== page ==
Momentary power outage? Seeing the guys afterward, I forgot to ask. They all displayed singed hands from where they’d been touching the work car’s steel frame — and the look in their eyes was even crazier than usual.

The storm persisted and there was beer in someone’s trunk, so that was it for the day, which meant I’d have to take the jeep back up. Got home just as the clouds parted, and with a fat moon out it was just plain old heavenly. Don’t miss skiing a bit, honest, but I do miss those storms! As for the Almighty, nothing to do but wait in good faith… for her shocking next memorandum.


In some parts of the world, ‘monsoon’ means low clouds and heavy rain, so no, we’re not calling for that.  What folks around here call monsoon weather amounts to comparatively more (high) cloudiness than the usual solid blue – plus a bit of heightened humidity.  That’s it.  So we won’t see any rain at all in this ‘monsoon’, except maybe during a stray thunderstorm.  But we will see our share of robust thermal activity throughout, and that’s the important part…   See you soon!


A great philosopher once wrote, OBTAIN SUCCESS THROUGH FAILURE, PURSUE CERTAINTY IN DOUBT. Or something to that effect (who knows, I was barely fifty at the time). Point being, failure to try puts your chance of success at absolute zero. What kind of action plan is that?
So kudos to those who dare to try, ‘cause accepting a challenge and learning a ton is what defines success. Diamond distance is a number.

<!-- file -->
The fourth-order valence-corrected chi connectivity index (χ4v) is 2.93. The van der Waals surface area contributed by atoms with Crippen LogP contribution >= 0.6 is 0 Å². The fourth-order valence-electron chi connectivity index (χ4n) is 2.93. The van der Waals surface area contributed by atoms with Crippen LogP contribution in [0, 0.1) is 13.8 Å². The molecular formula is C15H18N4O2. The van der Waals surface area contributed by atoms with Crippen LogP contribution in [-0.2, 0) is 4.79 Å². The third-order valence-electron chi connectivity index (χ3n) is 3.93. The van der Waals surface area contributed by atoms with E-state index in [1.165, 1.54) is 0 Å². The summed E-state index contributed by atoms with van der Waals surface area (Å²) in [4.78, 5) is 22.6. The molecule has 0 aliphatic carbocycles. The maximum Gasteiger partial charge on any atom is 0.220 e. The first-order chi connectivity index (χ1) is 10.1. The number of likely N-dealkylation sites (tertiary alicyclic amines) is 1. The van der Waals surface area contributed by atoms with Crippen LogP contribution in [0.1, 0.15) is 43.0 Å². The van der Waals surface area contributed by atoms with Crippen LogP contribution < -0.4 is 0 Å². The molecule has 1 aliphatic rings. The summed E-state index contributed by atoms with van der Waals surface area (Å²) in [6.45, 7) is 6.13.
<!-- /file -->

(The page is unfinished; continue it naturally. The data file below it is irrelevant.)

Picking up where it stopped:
Bradley’s report:
This was the first flight of my second season flying straight out with the Crystal Squadron. Chris was nice enough to launch PK and ES as soon as we were ready a little after noon. A high tow to the familiar second ridge thermals produced an easy climb up the spine of Mt. Lewis. From there South and a comfortable climb topping out at 11,300’ above Throop Peak. PK, now 20 minutes ahead, radioed “no lift over the desert”.

I called down to my crew to proceed to my first alternate, Rosamond dry lake. I pointed ES North and put on my best smile. I reminded myself not to stop for the inevitable sucker thermals over the desert. I arrived at Silver Queen at 5200’, low but with enough altitude to give it a try or two. Above the windmills, West of Silver Queen, I hooked up with a nice thermal and climbed to 7900’. This was enough to call my next alternate Mojave Airport, and then Cal City.

On to the mountains West of Cal City, every time I tried the high ground I lost altitude and retreated to the flats where I’d climb. Back and forth I went until after the better part of an hour it finally sank in that I needed to stay over the desert. Another nice thermal and I climbed to 10,000’ above Cal City Airport. Next stop Inyokern.